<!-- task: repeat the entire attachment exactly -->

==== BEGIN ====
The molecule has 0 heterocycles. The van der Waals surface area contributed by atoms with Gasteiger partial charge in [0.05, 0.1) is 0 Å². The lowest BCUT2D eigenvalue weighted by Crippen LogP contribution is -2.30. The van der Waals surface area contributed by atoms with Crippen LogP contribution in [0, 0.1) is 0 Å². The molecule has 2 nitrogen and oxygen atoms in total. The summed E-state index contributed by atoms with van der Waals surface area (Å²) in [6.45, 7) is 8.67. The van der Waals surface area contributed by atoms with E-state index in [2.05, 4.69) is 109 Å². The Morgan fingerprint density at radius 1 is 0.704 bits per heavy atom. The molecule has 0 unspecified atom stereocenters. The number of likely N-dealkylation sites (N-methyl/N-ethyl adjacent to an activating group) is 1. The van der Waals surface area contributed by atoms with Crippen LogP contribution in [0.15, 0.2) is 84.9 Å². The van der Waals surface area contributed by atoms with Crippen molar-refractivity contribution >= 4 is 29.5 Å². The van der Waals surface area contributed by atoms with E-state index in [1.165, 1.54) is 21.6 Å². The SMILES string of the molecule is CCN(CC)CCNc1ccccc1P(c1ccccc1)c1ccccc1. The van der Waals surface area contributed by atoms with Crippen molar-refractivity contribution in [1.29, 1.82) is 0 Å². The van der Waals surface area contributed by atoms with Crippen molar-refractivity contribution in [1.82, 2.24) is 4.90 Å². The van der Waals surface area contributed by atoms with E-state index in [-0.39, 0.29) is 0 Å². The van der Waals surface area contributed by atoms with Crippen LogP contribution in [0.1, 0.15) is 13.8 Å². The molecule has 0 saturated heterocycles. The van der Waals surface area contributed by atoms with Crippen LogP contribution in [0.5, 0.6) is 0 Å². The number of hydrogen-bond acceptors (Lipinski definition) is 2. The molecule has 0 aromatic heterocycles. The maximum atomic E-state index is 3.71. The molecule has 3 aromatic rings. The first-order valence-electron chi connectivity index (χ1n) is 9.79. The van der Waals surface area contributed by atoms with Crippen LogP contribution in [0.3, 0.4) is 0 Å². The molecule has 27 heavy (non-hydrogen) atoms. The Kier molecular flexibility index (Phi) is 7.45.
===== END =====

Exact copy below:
The molecule has 0 heterocycles. The van der Waals surface area contributed by atoms with Gasteiger partial charge in [0.05, 0.1) is 0 Å². The lowest BCUT2D eigenvalue weighted by Crippen LogP contribution is -2.30. The van der Waals surface area contributed by atoms with Crippen LogP contribution in [0, 0.1) is 0 Å². The molecule has 2 nitrogen and oxygen atoms in total. The summed E-state index contributed by atoms with van der Waals surface area (Å²) in [6.45, 7) is 8.67. The van der Waals surface area contributed by atoms with E-state index in [2.05, 4.69) is 109 Å². The Morgan fingerprint density at radius 1 is 0.704 bits per heavy atom. The molecule has 0 unspecified atom stereocenters. The number of likely N-dealkylation sites (N-methyl/N-ethyl adjacent to an activating group) is 1. The van der Waals surface area contributed by atoms with Crippen LogP contribution in [0.15, 0.2) is 84.9 Å². The van der Waals surface area contributed by atoms with Crippen molar-refractivity contribution >= 4 is 29.5 Å². The van der Waals surface area contributed by atoms with E-state index in [1.165, 1.54) is 21.6 Å². The SMILES string of the molecule is CCN(CC)CCNc1ccccc1P(c1ccccc1)c1ccccc1. The van der Waals surface area contributed by atoms with Crippen molar-refractivity contribution in [1.29, 1.82) is 0 Å². The van der Waals surface area contributed by atoms with Crippen molar-refractivity contribution in [1.82, 2.24) is 4.90 Å². The van der Waals surface area contributed by atoms with E-state index in [-0.39, 0.29) is 0 Å². The van der Waals surface area contributed by atoms with Crippen LogP contribution in [0.1, 0.15) is 13.8 Å². The molecule has 0 saturated heterocycles. The van der Waals surface area contributed by atoms with Crippen LogP contribution in [0.5, 0.6) is 0 Å². The number of hydrogen-bond acceptors (Lipinski definition) is 2. The molecule has 0 aromatic heterocycles. The maximum atomic E-state index is 3.71. The molecule has 3 aromatic rings. The first-order valence-electron chi connectivity index (χ1n) is 9.79. The van der Waals surface area contributed by atoms with Crippen LogP contribution in [0.3, 0.4) is 0 Å². The molecule has 27 heavy (non-hydrogen) atoms. The Kier molecular flexibility index (Phi) is 7.45.